First, hear about fish-shaped reptiles that thrived in the oceans while dinosaurs ruled the land. Then, learn about the evolutionary history of whales, the mammals that conquered the seas. The most famous of all dinosaurs, Tyrannosaurus Rex, gets a fresh look as scientists re-examine fossil evidence for clues as to the tyrannosaur¿s actual behavior. Also, learn about some ancient Australian marsupials that were as ferocious as they were bizarre. Then, "Which Came First, the Feather or the Bird?", and more.
Reading the cracked brown fragments of fossils and sequences of DNA, scientists have found clues that the story of human origins has more convolutions than previously thought. The account of our shared human heritage now includes more controversial plot twists and mysteries. Was the remarkable seven-million-year-old skull found in July 2002 in Chad really one of our first forebears, or a distant dead-end cousin with precociously evolved features?
"Excellent, informative, concise"
Tremors in the cosmic fabric of space and time have finally been detected, opening a new avenue for exploring the universe.
A new understanding of how the brain generates pleasure could lead to better treatment of addiction and depression - and even to a new science of happiness.
"Interesting; narration is not fantastic."
For some exoplanets, just being in the Goldilocks zone isn’t enough. Planets need to be made of the right stuff to become a cradle of life. Planets composed of certain element cocktails can’t host a continual recycling of Earth-like tectonic plates, new simulations of exoplanet interiors indicate. Measuring the compositions of stars could help astronomers narrow the list of potentially habitable planets, said Cayman Unterborn.
Winston Churchill steered Britain through its darkest hours during World War II. He was one of the 20th century's greatest orators, and the speeches that he painstakingly composed, rehearsed, and delivered inspired courage in an entire nation. Churchill's output was prolific; his complete speeches alone contain over five million words.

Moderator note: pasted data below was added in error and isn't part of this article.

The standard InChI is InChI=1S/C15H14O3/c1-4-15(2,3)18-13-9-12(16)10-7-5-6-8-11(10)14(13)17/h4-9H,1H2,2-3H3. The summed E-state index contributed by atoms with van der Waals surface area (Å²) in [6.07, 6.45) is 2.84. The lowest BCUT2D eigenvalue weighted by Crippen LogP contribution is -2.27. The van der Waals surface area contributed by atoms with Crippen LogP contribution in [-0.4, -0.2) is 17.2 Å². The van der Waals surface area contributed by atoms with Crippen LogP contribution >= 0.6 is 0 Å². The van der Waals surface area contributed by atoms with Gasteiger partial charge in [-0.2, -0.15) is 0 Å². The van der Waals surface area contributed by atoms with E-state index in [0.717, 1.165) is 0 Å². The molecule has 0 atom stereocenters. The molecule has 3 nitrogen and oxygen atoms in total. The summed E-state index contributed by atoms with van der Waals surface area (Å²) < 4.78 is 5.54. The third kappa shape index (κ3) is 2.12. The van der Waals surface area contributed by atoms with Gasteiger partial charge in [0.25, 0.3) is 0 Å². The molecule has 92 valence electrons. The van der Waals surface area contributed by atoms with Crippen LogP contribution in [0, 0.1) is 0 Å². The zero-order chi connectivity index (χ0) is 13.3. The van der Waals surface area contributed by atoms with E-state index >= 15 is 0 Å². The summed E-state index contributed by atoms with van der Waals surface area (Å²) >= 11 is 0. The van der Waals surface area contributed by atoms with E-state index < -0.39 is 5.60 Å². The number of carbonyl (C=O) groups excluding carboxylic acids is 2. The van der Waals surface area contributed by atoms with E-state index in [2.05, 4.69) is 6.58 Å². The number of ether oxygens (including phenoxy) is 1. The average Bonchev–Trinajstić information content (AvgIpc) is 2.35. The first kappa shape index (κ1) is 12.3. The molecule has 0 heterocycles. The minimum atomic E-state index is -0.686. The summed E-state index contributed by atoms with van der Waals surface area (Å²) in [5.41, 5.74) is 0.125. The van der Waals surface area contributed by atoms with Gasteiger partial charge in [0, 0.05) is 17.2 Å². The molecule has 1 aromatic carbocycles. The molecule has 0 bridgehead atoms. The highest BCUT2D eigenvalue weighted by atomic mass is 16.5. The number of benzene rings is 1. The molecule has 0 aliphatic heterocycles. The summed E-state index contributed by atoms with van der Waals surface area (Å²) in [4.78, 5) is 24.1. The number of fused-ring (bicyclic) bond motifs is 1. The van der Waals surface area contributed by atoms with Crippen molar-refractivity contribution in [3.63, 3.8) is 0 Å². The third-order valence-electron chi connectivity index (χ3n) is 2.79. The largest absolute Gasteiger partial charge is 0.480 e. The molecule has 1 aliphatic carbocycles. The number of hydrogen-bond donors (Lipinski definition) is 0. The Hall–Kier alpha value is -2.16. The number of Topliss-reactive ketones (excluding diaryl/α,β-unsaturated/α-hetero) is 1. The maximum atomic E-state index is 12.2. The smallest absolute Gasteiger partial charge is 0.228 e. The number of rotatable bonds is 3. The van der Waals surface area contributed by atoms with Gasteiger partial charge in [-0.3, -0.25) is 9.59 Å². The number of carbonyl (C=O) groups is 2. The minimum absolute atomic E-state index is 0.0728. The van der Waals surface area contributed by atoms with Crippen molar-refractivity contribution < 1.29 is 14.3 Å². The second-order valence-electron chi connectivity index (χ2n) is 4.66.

It goes without saying that building a time machine wouldn't be easy. But according to author Paul Davies, it might actually be possible.
The cover story in this issue explains how creativity and brilliance arises in all of us. Then, we'll take a look at the latest theories behind the experience commonly known as 'deja-vu'. Also, we'll learn about a mental breakdown that causes apathy so extreme it could become deadly, as well as Capgras syndrome, a perception disorder that causes people to think their loved ones have been replaced by extraterrestrial body doubles.
In this issue: "5 Things You Need to Know about Facebook’s Next 10 Years" by Rachel Metz and Tom Simonite. "Wireless, Super-Fast Internet Access Is Coming to Your Home" by David Talbot. "The Nauseating Disappointment of Oculus Rift" by Rachel Metz. "The Unbelievable Reality of the Impossible Hyperloop" by Ryan Bradley. "Coffee Under Threat" by Nanette Byrnes. "Who Approved the Genetically Engineered Foods Coming to Your Plate? No One." by Mike Orcutt. "When Smartphones Become Too Addictive, Stylish Dumb Phones Offer a Respite" by Rachel Metz.
In this issue: "Ascent of Mammals": Recent fossil discoveries reveal that evolution began laying the groundwork for their rise to world domination long before the dinosaur-killing asteroid cleared the playing field. "Stellar Fireworks": Every year thousands of exploding stars appear in a bizarre assortment of forms. Astronomers want to know what makes them go boom. "Preventing Tomorrow's Climate Wars": The U.S. military is taking steps to limit the chance that worsening droughts, rising sea and melting Arctic ice will hasten uprisings that threaten national interests.